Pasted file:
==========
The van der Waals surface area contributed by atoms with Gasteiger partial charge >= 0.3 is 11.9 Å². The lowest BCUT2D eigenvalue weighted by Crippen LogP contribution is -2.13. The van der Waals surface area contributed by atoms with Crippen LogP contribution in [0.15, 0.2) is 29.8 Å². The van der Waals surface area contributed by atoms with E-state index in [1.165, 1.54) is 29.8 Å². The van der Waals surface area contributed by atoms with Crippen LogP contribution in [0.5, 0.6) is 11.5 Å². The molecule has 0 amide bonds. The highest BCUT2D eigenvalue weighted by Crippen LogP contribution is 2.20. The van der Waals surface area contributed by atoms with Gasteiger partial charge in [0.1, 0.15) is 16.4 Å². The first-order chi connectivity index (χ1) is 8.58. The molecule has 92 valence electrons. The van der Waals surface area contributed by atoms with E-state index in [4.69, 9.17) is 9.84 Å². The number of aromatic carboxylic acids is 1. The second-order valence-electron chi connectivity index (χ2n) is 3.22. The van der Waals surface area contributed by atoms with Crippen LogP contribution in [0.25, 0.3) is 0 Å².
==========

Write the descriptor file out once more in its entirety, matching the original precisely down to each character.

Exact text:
The van der Waals surface area contributed by atoms with Gasteiger partial charge >= 0.3 is 11.9 Å². The lowest BCUT2D eigenvalue weighted by Crippen LogP contribution is -2.13. The van der Waals surface area contributed by atoms with Crippen LogP contribution in [0.15, 0.2) is 29.8 Å². The van der Waals surface area contributed by atoms with E-state index in [1.165, 1.54) is 29.8 Å². The van der Waals surface area contributed by atoms with Crippen LogP contribution in [0.5, 0.6) is 11.5 Å². The molecule has 0 amide bonds. The highest BCUT2D eigenvalue weighted by Crippen LogP contribution is 2.20. The van der Waals surface area contributed by atoms with Gasteiger partial charge in [0.1, 0.15) is 16.4 Å². The first-order chi connectivity index (χ1) is 8.58. The molecule has 92 valence electrons. The van der Waals surface area contributed by atoms with E-state index in [4.69, 9.17) is 9.84 Å². The number of aromatic carboxylic acids is 1. The second-order valence-electron chi connectivity index (χ2n) is 3.22. The van der Waals surface area contributed by atoms with Crippen LogP contribution in [0.25, 0.3) is 0 Å².